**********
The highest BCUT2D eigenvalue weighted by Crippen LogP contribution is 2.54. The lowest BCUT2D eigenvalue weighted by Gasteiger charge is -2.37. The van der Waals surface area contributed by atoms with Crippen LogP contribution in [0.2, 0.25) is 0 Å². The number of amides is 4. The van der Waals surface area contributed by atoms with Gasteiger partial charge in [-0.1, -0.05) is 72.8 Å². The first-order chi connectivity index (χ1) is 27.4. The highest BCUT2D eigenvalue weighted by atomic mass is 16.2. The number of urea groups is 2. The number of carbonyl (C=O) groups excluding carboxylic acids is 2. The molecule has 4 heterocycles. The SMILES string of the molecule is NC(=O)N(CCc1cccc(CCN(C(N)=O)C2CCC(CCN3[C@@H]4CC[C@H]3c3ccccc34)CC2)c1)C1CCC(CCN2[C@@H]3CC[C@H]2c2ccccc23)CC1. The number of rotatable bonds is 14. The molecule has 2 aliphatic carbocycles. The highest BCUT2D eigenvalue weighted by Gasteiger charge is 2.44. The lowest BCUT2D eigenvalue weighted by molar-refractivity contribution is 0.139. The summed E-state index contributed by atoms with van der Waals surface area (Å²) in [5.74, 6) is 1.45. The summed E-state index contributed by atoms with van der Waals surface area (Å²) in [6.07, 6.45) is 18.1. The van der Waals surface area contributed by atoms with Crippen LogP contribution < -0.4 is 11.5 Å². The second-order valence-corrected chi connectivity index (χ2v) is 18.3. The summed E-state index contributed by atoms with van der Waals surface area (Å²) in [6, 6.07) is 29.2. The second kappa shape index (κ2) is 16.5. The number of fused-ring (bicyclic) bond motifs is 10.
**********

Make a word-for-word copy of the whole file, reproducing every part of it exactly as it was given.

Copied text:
The highest BCUT2D eigenvalue weighted by Crippen LogP contribution is 2.54. The lowest BCUT2D eigenvalue weighted by Gasteiger charge is -2.37. The van der Waals surface area contributed by atoms with Crippen LogP contribution in [0.2, 0.25) is 0 Å². The number of amides is 4. The van der Waals surface area contributed by atoms with Gasteiger partial charge in [-0.1, -0.05) is 72.8 Å². The first-order chi connectivity index (χ1) is 27.4. The highest BCUT2D eigenvalue weighted by atomic mass is 16.2. The number of urea groups is 2. The number of carbonyl (C=O) groups excluding carboxylic acids is 2. The molecule has 4 heterocycles. The SMILES string of the molecule is NC(=O)N(CCc1cccc(CCN(C(N)=O)C2CCC(CCN3[C@@H]4CC[C@H]3c3ccccc34)CC2)c1)C1CCC(CCN2[C@@H]3CC[C@H]2c2ccccc23)CC1. The number of rotatable bonds is 14. The molecule has 2 aliphatic carbocycles. The highest BCUT2D eigenvalue weighted by Gasteiger charge is 2.44. The lowest BCUT2D eigenvalue weighted by molar-refractivity contribution is 0.139. The summed E-state index contributed by atoms with van der Waals surface area (Å²) in [5.74, 6) is 1.45. The summed E-state index contributed by atoms with van der Waals surface area (Å²) in [6.07, 6.45) is 18.1. The van der Waals surface area contributed by atoms with Crippen LogP contribution < -0.4 is 11.5 Å². The second-order valence-corrected chi connectivity index (χ2v) is 18.3. The summed E-state index contributed by atoms with van der Waals surface area (Å²) in [6, 6.07) is 29.2. The second kappa shape index (κ2) is 16.5. The number of fused-ring (bicyclic) bond motifs is 10.